Ryanair maintains its substantial minority shareholding in Aer Lingus but prohibited from full takeover
The General Court (Case T-342/07 and Case T-411/07) upheld two decisions of the EU Commission in respect of the long standing dispute between Ryanair and Aer Lingus as to the future ownership and control of the smaller airline. The Commission had considered that the acquisition would significantly impede effective competition, in particular as a result, firstly, of the creation of a dominant position on 35 routes to and from Dublin, Shannon and Cork, and, secondly, of the creation or strengthening of a dominant position on a further 15 routes. It therefore declared the concentration incompatible with the common market as it would have harmed consumers by removing this competition and creating a monopoly or a dominant position on the routes operated by both parties.
Ryanair based their application to annul the decision on several grounds including the effects of the liberalisation of the EU airline passenger market on market entry and thus the inability of the merged group to raise price and reduce quality, on the weakness of Aer Lingus and its lack of sustainability as a small regional airline and on Ryanair’s willingness to provide commitments more than necessary to meet any perceived adverse effects on competition. The General Court held that in its judgment the Commission had not erred in its analysis of competition, including competition between the two airlines on origin and destination markets, that the combined market shares were very high, that each was the other’s closest rival and that there were barriers to entry on the relevant markets. It also confirmed the Commission’s decision that the commitments were not sufficient.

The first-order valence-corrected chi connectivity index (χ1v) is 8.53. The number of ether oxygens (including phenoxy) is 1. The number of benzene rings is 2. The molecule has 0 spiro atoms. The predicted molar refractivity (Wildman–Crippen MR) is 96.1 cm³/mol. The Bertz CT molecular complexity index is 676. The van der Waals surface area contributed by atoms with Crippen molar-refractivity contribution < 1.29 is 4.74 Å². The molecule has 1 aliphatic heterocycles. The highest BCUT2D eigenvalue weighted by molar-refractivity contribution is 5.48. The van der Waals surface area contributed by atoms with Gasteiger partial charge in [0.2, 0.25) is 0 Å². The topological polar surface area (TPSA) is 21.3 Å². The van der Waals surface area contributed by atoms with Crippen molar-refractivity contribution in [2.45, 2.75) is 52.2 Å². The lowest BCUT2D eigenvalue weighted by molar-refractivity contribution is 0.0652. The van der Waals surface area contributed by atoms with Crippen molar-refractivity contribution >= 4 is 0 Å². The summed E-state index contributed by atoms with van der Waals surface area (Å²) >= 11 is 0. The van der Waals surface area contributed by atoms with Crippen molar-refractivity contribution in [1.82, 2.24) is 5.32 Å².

In a separate judgment the General Court confirmed the Commission’s decision that the acquisition by Ryanair of a minority stake in Aer LIngus did not amount to control within the meaning of the EU Merger Regulation and that the Commission’s powers, when they found that a proposed acquisition would significantly impede competition, did not extend to divestment of the whole or part of a shareholding that fell below that of control. There was ample evidence that Aer Lingus continued to act independently of Ryanair.
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John Swift QC